It should be appreciated that in the context of bushings that may be employed herein, and owing to the typical manufacture of bushings that typically relies upon some form of molding, the inner bore of the bushing may not be formed such that it is concentric with the outer surface, which outer surface may interface with the printer. In the absence of orientation features on the outer surface, as noted above, the positional error of the inner bore that may be present may then supply a random orientation from one end of the PC drum to the other end of the PC drum. This may then result in that the centerline of the PC drum is not relatively parallel to a desired location. This may also lead to print errors from one side of a printed page to another side of the printed page. For example, in a multi-color printer, such positional errors may also result in location error in the distance from one cartridge to the next, thereby resulting in what may be described as color plane overlay errors.
It can therefore be appreciated that in the context of the present invention the bushings, supplied with an orientation feature, may be prepared from a corresponding common die cavity that forms the bushing and accompanying orientation feature. In such manner, and to the extent that there are any positional errors in a die cavity, all parts produced from a single die cavity may have a relatively similar and a relatively consistent positional error (when engaging with, e.g., the shaft of the PC drum via use of the orientation feature). Accordingly, bushings so produced from a single die cavity may supply the result that when assembled with the PC drum and placed in a housing, such as a cleaner housing, the positional errors that may be present may now be relatively similar on both ends of such drum. This therefore may maintain a centerline of the PC drum in a relatively more parallel configuration to the centerline of the location features in the printer. In addition, in the present invention, the spacing from one cartridge to another may now be more precise.
With attention to
In such manner it can be appreciated that the bushings may be keyed to the housing. As illustrated at the bottom of
The bushings herein may be prepared from sintered molding techniques, in particular, a sintered bronze bearing containing the aforementioned orientation features. Such molding techniques may also be understood as a form of powder metallurgy. For example, the sintered bronze bushing may be prepared by compacting metal powder grains in a compression type mold to a final desired shape. This may lead to what may be described as a compacted form of the bushing, which may then be heated to additionally heat to fuse the metal grains. Such resulting sintered part may then be compacted to a final desired size to achieve target bushing dimensions. In addition, it should be appreciated that other metallic bushings may be employed, such as oil impregnated stainless steel.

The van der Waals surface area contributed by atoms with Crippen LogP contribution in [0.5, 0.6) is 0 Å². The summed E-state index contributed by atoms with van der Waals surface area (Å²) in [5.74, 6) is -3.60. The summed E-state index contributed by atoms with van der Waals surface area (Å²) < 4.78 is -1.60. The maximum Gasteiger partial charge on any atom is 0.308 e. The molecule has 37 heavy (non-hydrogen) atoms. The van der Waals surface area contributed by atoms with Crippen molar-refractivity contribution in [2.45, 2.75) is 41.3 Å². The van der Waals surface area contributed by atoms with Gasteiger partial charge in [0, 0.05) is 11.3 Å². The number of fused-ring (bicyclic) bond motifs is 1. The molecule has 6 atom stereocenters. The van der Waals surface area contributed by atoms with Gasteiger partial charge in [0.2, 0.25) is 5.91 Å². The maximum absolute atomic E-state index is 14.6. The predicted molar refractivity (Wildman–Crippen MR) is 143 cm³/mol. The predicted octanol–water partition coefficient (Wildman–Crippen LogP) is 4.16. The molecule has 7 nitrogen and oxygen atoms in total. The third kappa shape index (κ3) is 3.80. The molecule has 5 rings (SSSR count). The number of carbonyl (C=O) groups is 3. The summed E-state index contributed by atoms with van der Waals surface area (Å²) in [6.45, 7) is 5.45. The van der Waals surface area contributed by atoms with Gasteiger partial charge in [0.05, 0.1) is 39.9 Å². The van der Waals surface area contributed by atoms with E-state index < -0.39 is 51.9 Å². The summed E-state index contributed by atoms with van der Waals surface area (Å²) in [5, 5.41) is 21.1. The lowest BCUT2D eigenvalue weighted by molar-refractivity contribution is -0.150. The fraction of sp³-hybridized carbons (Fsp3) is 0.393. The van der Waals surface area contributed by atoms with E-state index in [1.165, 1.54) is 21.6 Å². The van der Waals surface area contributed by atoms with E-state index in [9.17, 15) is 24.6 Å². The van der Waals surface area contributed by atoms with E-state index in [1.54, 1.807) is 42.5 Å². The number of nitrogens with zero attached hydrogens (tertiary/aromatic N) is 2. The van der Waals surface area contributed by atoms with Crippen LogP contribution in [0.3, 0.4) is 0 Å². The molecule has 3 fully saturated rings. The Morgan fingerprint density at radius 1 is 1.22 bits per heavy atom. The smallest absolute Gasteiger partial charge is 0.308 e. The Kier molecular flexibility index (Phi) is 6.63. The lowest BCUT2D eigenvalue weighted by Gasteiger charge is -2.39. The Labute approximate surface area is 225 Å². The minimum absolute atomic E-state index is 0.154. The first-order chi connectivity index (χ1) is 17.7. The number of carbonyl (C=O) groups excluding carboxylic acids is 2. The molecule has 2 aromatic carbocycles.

Molded plastic bushings may also be employed. In addition, one may sort the molded plastic bushings so that bushings from a single mold cavity may be similarly employed. For example, a pair of bushing may be provided from a multi-cavity injection molding machine, wherein the pair of bushings that may be applied to at both ends of the axle for a given PC drum are those that are sourced from a single die cavity within the multi-cavity mold. The molded plastic may be a thermoplastic or thermoset type material. The plastic may also be one having relatively high wear characteristics, such as carbon or graphite-filled thermoplastics or thermosets. Suitable polymer materials would therefore include, e.g. polyethylene terephthalate (PET), polyetheretherketone (PEEK), polyimide (PI) or fluorocarbon polymer (PTFE, etc.) Additives which may improve wear resistance, hardness, lubricity and deflection may also be included in any selected plastic formulation.
In addition to the keying of the bushing to the housing as described above, it should be appreciated that the bushing may further engage with a “V-block” 301′ in the frame 325 of the printer 291. More specifically, the bushing may engage within the V-block by one or more contacting surfaces 507 and 509. Other geometric shapes other than a “V-block” may be employed to engage the bushing 501. This may therefore provide a method to maintain a centerline of the drum relatively parallel between the V-block 301′ and the corresponding V-block on the other side of the printer.
The present invention may be carried out in other ways than those specifically disclosed herein without departing from the spirit and scope of the invention. The present invention is not limited to the type of printer disclosed herein and is also applicable to other various printer embodiments. The present embodiments are therefore to be considered in all respects as illustrative and not restrictive.
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|Cooperative Classification||G03G21/1864, G03G15/757, G03G2221/183|
|European Classification||G03G15/75F, G03G21/18H2P|
|Jul 8, 2005||AS||Assignment|
Owner name: LEXMARK INTERNATIONAL, INC., KENTUCKY
Free format text: ASSIGNMENT OF ASSIGNORS INTEREST;ASSIGNORS:BRYANT, DONN DUANE;STICKLER, TOM E.;REEL/FRAME:016772/0030;SIGNING DATES FROM 20050629 TO 20050705
|Aug 12, 2011||FPAY||Fee payment|
Year of fee payment: 4
|Jul 29, 2015||FPAY||Fee payment|
Year of fee payment: 8